Pregnant Posture is NOT Ballet Posture

Photo by Kyle Froman

What happens to your perfect ballet posture can be alarming. Anneliese Burns Wilson, founder of ABC for Dance, recommends accepting the inevitable and offers some help for two common changes.


Your butt sticks out and your lower back sways

As the baby develops, it shifts forward in your pelvic basin, and your pelvis develops an anterior tilt. Don't fight it. Instead, begin early on to practice finding a healthy pelvic position. Train yourself out of lengthening the lower back, or worse, tucking the tailbone.

Your shoulders round

To counter the tilt of the pelvis, the thoracic spine increases its curve toward the back of the body. This, combined with the development of fat stores between the shoulder blades, may make you look more round-shouldered and hunched

Try this chest opener to build strength between the shoulder blades and the muscles that extend the middle and upper back.

  1. Hold a resistance band in your hands with arms straight out in front of you at chest height.
  2. Open your arms toward second position, feeling the shoulder blades sliding toward each other. Release, and repeat.

Try it with an extension: As you pull your arms open, lift your collar bones and sternum toward the ceiling.

Photo by Kyle Froman

Photo by Kyle Froman

Teachers Trending
Photo by Yvonne M. Portra, courtesy Faulkner

It's a Wednesday in May, and 14 Stanford University advanced modern ­dance students are logged on to Zoom, each practicing a socially distanced duet with an imaginary person. "Think about the quality of their personality and the type of duet you might have," says their instructor Katie Faulkner, "but also their surface area and how you'd relate to them in space." Amid dorm rooms, living rooms, dining rooms and backyards, the dancers make do with cramped quarters and dodge furniture as they twist, curve, stretch and intertwine with their imaginary partners.

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Music
Getty Images

Securing the correct music licensing for your studio is an important step in creating a financially sound business. "Music licensing is something studio owners seem to either embrace or ignore completely," says Clint Salter, CEO and founder of the Dance Studio Owners Association. While it may seem like it's a situation in which it's easier to ask for forgiveness rather than permission—that is, to wait until you're approached by a music-rights organization before purchasing a license—Salter disagrees, citing Peloton, the exercise company that produces streaming at-home workouts. In February, Peloton settled a music-licensing suit with the National Music Publishers' Association out-of-court for an undisclosed amount. Originally, NMPA had sought $300 million in damages from Peloton. "It can get extremely expensive," says Salter. "It's not worth it for a studio to get caught up in that."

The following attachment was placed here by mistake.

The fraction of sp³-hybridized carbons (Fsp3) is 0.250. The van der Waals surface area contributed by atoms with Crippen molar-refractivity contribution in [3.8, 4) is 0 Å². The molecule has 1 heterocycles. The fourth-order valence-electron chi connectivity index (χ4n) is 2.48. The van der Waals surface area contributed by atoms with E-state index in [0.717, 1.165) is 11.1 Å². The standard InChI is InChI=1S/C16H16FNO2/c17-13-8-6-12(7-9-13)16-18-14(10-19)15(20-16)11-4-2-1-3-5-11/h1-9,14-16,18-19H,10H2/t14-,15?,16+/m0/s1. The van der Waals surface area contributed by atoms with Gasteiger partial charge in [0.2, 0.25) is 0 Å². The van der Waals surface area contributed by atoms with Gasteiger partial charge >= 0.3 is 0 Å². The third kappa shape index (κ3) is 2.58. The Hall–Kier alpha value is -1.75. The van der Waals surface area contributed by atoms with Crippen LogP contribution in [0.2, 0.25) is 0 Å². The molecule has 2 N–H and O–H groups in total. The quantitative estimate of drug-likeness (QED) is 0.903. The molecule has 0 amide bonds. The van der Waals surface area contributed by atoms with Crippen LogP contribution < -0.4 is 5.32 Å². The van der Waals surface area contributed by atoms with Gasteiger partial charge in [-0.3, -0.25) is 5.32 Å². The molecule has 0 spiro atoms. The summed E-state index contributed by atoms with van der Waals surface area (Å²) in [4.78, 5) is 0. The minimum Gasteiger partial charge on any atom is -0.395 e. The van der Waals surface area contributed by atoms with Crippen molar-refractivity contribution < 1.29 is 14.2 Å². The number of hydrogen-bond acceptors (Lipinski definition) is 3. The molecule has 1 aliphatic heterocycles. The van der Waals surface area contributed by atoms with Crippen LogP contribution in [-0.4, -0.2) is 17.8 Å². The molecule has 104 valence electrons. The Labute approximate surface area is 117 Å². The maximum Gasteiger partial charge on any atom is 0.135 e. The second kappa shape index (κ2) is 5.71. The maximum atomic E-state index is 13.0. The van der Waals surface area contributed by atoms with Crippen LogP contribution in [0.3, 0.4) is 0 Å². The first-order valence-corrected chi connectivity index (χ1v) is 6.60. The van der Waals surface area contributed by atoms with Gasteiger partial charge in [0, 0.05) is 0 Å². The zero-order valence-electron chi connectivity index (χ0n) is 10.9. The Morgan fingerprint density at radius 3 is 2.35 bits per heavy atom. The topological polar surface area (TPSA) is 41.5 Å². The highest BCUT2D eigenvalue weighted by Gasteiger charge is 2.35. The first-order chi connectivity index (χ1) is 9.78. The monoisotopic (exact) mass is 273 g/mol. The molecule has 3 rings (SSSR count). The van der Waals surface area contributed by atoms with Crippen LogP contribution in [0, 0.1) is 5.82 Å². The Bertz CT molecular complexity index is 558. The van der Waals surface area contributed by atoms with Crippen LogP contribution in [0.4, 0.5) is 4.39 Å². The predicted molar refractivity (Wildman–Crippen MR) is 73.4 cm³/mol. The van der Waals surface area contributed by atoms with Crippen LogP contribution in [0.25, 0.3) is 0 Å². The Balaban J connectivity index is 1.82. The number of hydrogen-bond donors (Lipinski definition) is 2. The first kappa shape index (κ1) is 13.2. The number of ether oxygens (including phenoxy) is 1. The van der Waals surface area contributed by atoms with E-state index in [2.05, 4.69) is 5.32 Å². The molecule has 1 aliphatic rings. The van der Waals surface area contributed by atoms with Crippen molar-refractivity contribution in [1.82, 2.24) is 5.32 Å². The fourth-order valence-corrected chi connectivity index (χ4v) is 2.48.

As you continue to explore a hybrid online/in-person version of your class schedule, it's crucial that your music licenses include coverage for livestreamed instruction—which comes with its own particular requirements. Here are some answers to frequently asked questions about music licensing—in both normal times and COVID times—as well as some safe music bets that won't pose any issues.

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Teaching Tips
A 2019 Dancewave training. Photo by Effy Grey, courtesy Dancewave

By now, most dance educators hopefully understand that they have a responsibility to address racism in the studio. But knowing that you need to be actively cultivating racial equity isn't the same thing as knowing how to do so.

Of course, there's no easy answer, and no perfect approach. As social justice advocate David King emphasized at a recent interactive webinar, "Cultivating Racial Equity in the Classroom," this work is never-ending. The event, hosted by Dancewave (which just launched a new racial-equity curriculum) was a good starting point, though, and offered some helpful takeaways for dance educators committed to racial justice.

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